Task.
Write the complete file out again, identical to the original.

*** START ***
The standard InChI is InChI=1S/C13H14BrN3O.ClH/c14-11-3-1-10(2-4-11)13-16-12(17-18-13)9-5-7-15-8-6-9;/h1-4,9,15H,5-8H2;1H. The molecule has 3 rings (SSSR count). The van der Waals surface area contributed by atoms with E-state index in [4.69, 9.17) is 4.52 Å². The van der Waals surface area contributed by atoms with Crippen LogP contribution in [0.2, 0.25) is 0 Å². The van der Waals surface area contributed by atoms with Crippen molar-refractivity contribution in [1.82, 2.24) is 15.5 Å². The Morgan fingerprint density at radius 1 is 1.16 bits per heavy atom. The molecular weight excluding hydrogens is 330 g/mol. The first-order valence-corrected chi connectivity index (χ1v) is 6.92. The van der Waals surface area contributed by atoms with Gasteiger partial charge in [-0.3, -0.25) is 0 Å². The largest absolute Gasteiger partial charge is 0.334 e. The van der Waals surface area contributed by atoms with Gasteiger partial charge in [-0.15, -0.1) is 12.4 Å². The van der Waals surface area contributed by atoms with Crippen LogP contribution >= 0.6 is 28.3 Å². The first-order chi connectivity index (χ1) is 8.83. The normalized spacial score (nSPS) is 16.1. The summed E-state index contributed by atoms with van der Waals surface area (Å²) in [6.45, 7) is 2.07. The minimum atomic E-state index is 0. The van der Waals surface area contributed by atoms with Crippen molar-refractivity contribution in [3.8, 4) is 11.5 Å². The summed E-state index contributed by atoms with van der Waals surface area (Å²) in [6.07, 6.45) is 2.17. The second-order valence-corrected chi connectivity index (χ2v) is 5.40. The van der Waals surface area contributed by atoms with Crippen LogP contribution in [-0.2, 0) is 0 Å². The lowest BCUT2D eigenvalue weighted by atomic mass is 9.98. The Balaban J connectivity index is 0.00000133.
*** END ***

The standard InChI is InChI=1S/C13H14BrN3O.ClH/c14-11-3-1-10(2-4-11)13-16-12(17-18-13)9-5-7-15-8-6-9;/h1-4,9,15H,5-8H2;1H. The molecule has 3 rings (SSSR count). The van der Waals surface area contributed by atoms with E-state index in [4.69, 9.17) is 4.52 Å². The van der Waals surface area contributed by atoms with Crippen LogP contribution in [0.2, 0.25) is 0 Å². The van der Waals surface area contributed by atoms with Crippen molar-refractivity contribution in [1.82, 2.24) is 15.5 Å². The Morgan fingerprint density at radius 1 is 1.16 bits per heavy atom. The molecular weight excluding hydrogens is 330 g/mol. The first-order valence-corrected chi connectivity index (χ1v) is 6.92. The van der Waals surface area contributed by atoms with Gasteiger partial charge in [-0.3, -0.25) is 0 Å². The largest absolute Gasteiger partial charge is 0.334 e. The van der Waals surface area contributed by atoms with Gasteiger partial charge in [-0.15, -0.1) is 12.4 Å². The van der Waals surface area contributed by atoms with Crippen LogP contribution >= 0.6 is 28.3 Å². The first-order chi connectivity index (χ1) is 8.83. The normalized spacial score (nSPS) is 16.1. The summed E-state index contributed by atoms with van der Waals surface area (Å²) in [6.45, 7) is 2.07. The minimum atomic E-state index is 0. The van der Waals surface area contributed by atoms with Crippen molar-refractivity contribution in [3.8, 4) is 11.5 Å². The summed E-state index contributed by atoms with van der Waals surface area (Å²) in [6.07, 6.45) is 2.17. The second-order valence-corrected chi connectivity index (χ2v) is 5.40. The van der Waals surface area contributed by atoms with Crippen LogP contribution in [-0.2, 0) is 0 Å². The lowest BCUT2D eigenvalue weighted by atomic mass is 9.98. The Balaban J connectivity index is 0.00000133.